Wilber, Ken: The Atman project: A transpersonal view of human development. Wheaton, Ill.: Theosophical Publishing, 1980. $6.95, 204 pp.

by Stanislav Grof

The Journal of Transpersonal Psychology, 1980, Vol. 12, No. 1

Several years ago when Ken Wilber introduced himself to transpersonal circles by a series of articles and his pioneering book, The spectrum of consciousness, he received an almost instant recognition from his colleagues. This unusual achievement that has very few precedents was based on a rare combination of abilities and talents. His encyclopedic knowledge of Western psychological systems of thought and of the major spiritual traditions of the world in itself is quite remarkable. However, he also has a unique gift of incisive analysis, unusual clarity of thinking, mature and articulate style, and capacity to synthezise creatively and imaginatively vast amounts of seemingly disparate data. Now, shortly after his excellent book No boundary: Eastern and Western approaches, comes another major contribution to the fields of transpersonal psychology, psychiatry, philosophy, and theology.

In my opinion, The Atman project is an extraordinary work of historical relevance. Ken Wilber succeeded in accomplishing a brilliant synthesis of most of the major schools of Western psychology and many aspects of the great religious traditions; he outlined a comprehensive and coherent vision of the development of human consciousness in a cosmic context. At the same time, his new model integrates ontology and cosmology, or evolution and involution of consciousness, into one organic whole.

One of the most important contributions of this book is the fact that Wilber has been able to detect essentially identical or at least similar formal principles and mechanisms behind the confusing diversity of the many stages of evolution and involution of consciousness. His concepts of deep and surface structures of various levels of consciousness, translation versus transformation, different types of the unconscious (ground, archaic, submergent, embedded and emergent), evolution and involution of consciousness, outward and inward arc, disidentification versus dissociation, and redefinition of the terms Eros and Thanatos, will certainly become standard elements in transpersonal psychology of the future. However, most basic is the concept of the Atman project itself, the search of the individual for the original cosmic unity that is ultimately the motivating force on all the levels except that of Atman itself. However, because of the inherent restraints, this happens in ways that allow only for compromises. This is the explanation for the failures of the project that lead to abandoning the levels involved and transformation to the next stage.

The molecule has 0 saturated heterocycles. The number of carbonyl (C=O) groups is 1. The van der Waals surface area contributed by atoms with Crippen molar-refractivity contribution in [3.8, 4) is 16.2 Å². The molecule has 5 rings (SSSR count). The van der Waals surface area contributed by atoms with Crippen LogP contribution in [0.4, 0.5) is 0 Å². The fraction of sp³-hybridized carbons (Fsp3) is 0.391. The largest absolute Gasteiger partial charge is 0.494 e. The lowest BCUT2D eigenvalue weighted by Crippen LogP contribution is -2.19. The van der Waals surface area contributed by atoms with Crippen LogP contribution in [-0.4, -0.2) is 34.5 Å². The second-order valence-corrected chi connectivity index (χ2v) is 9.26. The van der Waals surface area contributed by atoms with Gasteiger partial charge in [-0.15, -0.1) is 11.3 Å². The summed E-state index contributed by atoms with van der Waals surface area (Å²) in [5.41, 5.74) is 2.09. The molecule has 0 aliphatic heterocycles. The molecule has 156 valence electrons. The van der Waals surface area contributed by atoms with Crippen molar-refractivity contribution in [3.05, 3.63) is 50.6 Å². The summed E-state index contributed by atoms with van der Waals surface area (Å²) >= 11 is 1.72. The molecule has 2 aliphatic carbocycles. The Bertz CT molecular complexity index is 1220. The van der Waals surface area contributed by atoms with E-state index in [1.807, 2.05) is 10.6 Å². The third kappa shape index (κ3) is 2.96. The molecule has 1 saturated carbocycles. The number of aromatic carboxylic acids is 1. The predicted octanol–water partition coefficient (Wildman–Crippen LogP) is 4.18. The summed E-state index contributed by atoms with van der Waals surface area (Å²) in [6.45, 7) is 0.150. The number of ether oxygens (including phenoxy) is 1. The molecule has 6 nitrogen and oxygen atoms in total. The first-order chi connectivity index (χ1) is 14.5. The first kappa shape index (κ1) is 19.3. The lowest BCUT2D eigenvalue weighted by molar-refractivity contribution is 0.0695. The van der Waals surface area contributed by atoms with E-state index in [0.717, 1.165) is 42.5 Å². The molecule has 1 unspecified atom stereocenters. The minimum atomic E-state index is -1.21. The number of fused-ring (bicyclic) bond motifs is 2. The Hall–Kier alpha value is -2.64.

The Atman Project represents an important landmark in the history of transpersonal psychology. It will undoubtedly become a classic in the field and a standard reference text whose significance will continue to grow in the decades to come.